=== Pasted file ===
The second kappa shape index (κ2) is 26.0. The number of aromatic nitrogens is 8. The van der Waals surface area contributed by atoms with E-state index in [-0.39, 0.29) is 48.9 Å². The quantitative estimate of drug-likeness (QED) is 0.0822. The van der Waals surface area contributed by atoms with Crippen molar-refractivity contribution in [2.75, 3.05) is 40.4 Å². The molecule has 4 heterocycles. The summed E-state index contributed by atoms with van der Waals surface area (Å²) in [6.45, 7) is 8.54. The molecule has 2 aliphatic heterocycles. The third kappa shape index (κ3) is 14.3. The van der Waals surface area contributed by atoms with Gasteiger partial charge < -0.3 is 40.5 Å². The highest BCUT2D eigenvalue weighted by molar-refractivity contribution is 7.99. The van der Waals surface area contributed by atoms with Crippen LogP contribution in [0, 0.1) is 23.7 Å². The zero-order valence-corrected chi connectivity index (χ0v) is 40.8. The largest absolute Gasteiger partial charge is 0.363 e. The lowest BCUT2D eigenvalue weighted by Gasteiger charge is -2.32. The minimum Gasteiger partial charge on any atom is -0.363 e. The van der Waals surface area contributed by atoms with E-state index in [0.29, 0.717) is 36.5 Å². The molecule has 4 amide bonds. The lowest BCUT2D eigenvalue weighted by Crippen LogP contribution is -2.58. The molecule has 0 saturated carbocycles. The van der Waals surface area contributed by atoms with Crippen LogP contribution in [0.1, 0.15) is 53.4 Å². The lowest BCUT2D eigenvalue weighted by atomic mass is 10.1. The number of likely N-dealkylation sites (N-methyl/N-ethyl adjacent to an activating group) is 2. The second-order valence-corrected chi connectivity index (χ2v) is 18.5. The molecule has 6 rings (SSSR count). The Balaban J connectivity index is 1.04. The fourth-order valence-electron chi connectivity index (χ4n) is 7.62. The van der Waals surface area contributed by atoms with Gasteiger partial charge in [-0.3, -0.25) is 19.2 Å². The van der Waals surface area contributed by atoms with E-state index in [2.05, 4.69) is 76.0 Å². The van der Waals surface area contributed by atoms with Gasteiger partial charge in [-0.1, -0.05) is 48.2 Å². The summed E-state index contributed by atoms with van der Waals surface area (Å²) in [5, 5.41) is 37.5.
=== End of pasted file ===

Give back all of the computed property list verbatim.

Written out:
The second kappa shape index (κ2) is 26.0. The number of aromatic nitrogens is 8. The van der Waals surface area contributed by atoms with E-state index in [-0.39, 0.29) is 48.9 Å². The quantitative estimate of drug-likeness (QED) is 0.0822. The van der Waals surface area contributed by atoms with Crippen molar-refractivity contribution in [2.75, 3.05) is 40.4 Å². The molecule has 4 heterocycles. The summed E-state index contributed by atoms with van der Waals surface area (Å²) in [6.45, 7) is 8.54. The molecule has 2 aliphatic heterocycles. The third kappa shape index (κ3) is 14.3. The van der Waals surface area contributed by atoms with Gasteiger partial charge < -0.3 is 40.5 Å². The highest BCUT2D eigenvalue weighted by molar-refractivity contribution is 7.99. The van der Waals surface area contributed by atoms with Crippen LogP contribution in [0, 0.1) is 23.7 Å². The zero-order valence-corrected chi connectivity index (χ0v) is 40.8. The largest absolute Gasteiger partial charge is 0.363 e. The lowest BCUT2D eigenvalue weighted by Gasteiger charge is -2.32. The minimum Gasteiger partial charge on any atom is -0.363 e. The van der Waals surface area contributed by atoms with E-state index in [0.29, 0.717) is 36.5 Å². The molecule has 4 amide bonds. The lowest BCUT2D eigenvalue weighted by Crippen LogP contribution is -2.58. The molecule has 0 saturated carbocycles. The van der Waals surface area contributed by atoms with Crippen LogP contribution in [0.1, 0.15) is 53.4 Å². The lowest BCUT2D eigenvalue weighted by atomic mass is 10.1. The number of likely N-dealkylation sites (N-methyl/N-ethyl adjacent to an activating group) is 2. The second-order valence-corrected chi connectivity index (χ2v) is 18.5. The molecule has 6 rings (SSSR count). The Balaban J connectivity index is 1.04. The fourth-order valence-electron chi connectivity index (χ4n) is 7.62. The van der Waals surface area contributed by atoms with Gasteiger partial charge in [-0.3, -0.25) is 19.2 Å². The van der Waals surface area contributed by atoms with E-state index in [2.05, 4.69) is 76.0 Å². The van der Waals surface area contributed by atoms with Gasteiger partial charge in [-0.1, -0.05) is 48.2 Å². The summed E-state index contributed by atoms with van der Waals surface area (Å²) in [5, 5.41) is 37.5.